Don't Command Green, Bond Over It
“Going green” is being touted loud and clear these days. However, according to a study conducted by Cone Communications earlier this year, people aren’t so quick to buy into products’ claims of “greenness.” In fact, consumer trust of green claims has decreased by 12% since 2008. Surveys have shown that consumers are increasingly turned off because of the price, skepticism, and confusion that surround green products.
So, how can brands to market themselves as “green” and have people believe what they are saying? Here are some thought starters:
1. Make consumers “feel the green”
Fostering an emotional bond between brand and consumer is one way to create additional value for a product/service. This may be one reason why green brands can be so powerful in markets; they prompt purchases based on emotion at least as much as those based on rational purposes. Think about it; when one believes that one is making a tangible difference on social or environmental criteria, this “feel good/do good-er” emotion and belief strengthens one’s commitment to a brand’s products/services.
2. Create a direct link between consumer and cause
When people believe that they actually can affect a social or environmental cause with their immediate action, they can bond with the brand. It can be a matter of providing information at the point of purchase, so that buyers are educated about the effects the company has on its chosen influence. For instance, Green Mountain Coffee Roasters, Inc. -- recognized for its award-winning coffees, innovative Keurig Single Cup brewing technology, and socially responsible business practices -- supports local and global communities by offsetting 100% of its direct greenhouse gas emissions, investing in sustainably-grown coffee, and donating at least 5% of its pre-tax profits to social and environmental projects. It makes this publicly known on sales and press materials, so people are assured of where their money is going -- not solely into a fresh brew, but towards a fresher environment.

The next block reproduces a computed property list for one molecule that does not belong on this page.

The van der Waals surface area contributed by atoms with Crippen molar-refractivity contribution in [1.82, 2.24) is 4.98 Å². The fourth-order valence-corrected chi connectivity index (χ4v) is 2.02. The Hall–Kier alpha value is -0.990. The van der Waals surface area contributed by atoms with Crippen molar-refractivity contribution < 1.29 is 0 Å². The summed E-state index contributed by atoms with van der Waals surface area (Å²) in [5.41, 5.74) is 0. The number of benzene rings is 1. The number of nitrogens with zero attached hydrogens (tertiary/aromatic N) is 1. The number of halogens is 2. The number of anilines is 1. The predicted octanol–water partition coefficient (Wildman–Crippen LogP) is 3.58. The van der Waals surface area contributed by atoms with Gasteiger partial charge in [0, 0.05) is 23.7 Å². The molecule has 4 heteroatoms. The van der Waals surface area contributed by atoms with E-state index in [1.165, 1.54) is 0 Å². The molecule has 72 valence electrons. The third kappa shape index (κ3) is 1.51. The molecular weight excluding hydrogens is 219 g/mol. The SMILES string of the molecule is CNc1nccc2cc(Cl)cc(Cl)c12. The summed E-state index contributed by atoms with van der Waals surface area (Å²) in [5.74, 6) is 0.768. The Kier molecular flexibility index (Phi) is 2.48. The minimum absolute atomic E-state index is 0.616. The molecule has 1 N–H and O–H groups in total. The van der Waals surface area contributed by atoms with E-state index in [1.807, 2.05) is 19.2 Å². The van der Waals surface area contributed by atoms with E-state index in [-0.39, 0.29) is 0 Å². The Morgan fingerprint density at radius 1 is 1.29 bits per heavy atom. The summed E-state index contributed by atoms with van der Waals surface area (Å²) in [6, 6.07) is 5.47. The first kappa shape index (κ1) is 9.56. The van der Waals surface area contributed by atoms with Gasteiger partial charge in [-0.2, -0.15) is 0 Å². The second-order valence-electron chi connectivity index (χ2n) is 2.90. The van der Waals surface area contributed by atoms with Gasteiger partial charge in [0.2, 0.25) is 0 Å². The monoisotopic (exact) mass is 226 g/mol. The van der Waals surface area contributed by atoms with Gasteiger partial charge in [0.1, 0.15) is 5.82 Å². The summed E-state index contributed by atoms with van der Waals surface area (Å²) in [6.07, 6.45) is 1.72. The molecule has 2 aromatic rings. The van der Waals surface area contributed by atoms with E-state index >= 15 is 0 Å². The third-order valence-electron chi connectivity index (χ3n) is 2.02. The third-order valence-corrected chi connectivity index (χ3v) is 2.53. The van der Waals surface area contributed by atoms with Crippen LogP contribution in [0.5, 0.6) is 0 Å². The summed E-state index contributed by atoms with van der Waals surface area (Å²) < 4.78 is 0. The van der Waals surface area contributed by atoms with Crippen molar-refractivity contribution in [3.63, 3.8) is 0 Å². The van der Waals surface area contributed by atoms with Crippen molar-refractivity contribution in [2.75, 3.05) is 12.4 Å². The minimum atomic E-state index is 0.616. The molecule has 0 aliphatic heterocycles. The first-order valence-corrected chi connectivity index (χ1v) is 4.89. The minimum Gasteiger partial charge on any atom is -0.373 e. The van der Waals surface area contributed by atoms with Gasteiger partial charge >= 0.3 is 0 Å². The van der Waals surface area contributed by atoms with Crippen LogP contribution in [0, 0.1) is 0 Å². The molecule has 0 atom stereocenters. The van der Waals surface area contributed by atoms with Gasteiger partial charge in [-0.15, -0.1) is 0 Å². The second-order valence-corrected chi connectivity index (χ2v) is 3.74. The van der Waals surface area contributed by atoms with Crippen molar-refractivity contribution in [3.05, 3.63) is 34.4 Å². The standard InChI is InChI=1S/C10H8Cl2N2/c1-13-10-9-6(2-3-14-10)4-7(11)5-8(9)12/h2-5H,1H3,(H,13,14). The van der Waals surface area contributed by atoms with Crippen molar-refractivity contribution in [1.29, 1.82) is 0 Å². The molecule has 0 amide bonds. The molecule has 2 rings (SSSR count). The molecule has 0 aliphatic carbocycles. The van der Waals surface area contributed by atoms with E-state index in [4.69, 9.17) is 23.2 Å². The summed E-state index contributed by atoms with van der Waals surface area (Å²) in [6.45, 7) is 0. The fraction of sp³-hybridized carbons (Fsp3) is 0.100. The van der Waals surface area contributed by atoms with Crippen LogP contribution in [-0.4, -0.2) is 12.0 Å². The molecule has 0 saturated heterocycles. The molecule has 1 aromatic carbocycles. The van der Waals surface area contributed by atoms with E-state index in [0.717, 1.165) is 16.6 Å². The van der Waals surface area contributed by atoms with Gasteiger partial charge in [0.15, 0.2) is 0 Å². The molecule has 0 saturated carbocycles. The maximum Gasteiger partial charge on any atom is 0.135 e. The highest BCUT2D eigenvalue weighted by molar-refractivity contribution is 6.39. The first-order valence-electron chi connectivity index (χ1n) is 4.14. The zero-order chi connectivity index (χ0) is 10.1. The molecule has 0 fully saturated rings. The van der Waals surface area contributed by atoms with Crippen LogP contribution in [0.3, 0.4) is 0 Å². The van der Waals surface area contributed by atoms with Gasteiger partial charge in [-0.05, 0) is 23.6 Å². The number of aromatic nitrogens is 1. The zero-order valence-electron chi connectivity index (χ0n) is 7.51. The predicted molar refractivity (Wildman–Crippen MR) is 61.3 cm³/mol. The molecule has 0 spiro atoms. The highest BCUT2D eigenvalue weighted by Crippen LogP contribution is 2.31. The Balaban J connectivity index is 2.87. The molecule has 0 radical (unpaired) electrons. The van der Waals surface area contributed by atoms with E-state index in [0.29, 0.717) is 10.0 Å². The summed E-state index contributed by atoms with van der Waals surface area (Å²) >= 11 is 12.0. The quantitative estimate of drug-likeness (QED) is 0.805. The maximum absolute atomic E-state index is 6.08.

3. Employ and empower your consumers
Another powerful way to create emotional ties to people is to actually bring them into the process of guiding benefits to social and environmental causes. The idea is to authorize your consumers to take charge and direct which environmental or social cause should benefit from their purchases. For example, the CarbonFund Foundation is a not-for-profit organization that provides carbon offsetting and greenhouse gas reduction options to individuals, businesses and organizations. The organization purchases and retires certified carbon offsets on behalf of its donor, so that when a consumer purchases carbon offsets from the CarbonFund website, a prompt cues them to select the type of project that will be used to create the offset. The consumer selects validated renewable energy, energy efficiency and reforestation projects supported by the CarbonFund. For instance, if a person selects “reforestation,” their funds will be used to plant a new stand of trees.
Employing and empowering your consumers in these ways can create an emotional bond (especially when the consumer receives notice of the exact number of trees planted for their particular offset purchase). The interaction works to forge an emotional link by involving people directly and specifically. Such consumers are also more likely to participate in surveys and provide other information that allows a brand to serve them with greater specificity and understand their motivations. As in other settings, this consumer intelligence is highly prized and can lead to a competitive advantage for a socially or environmentally mission-driven company.
In general, green consumers are becoming savvier about brands’ claims. So, brands, rather than treating them as sedentary targets, stir up their emotions and involve them in your cause.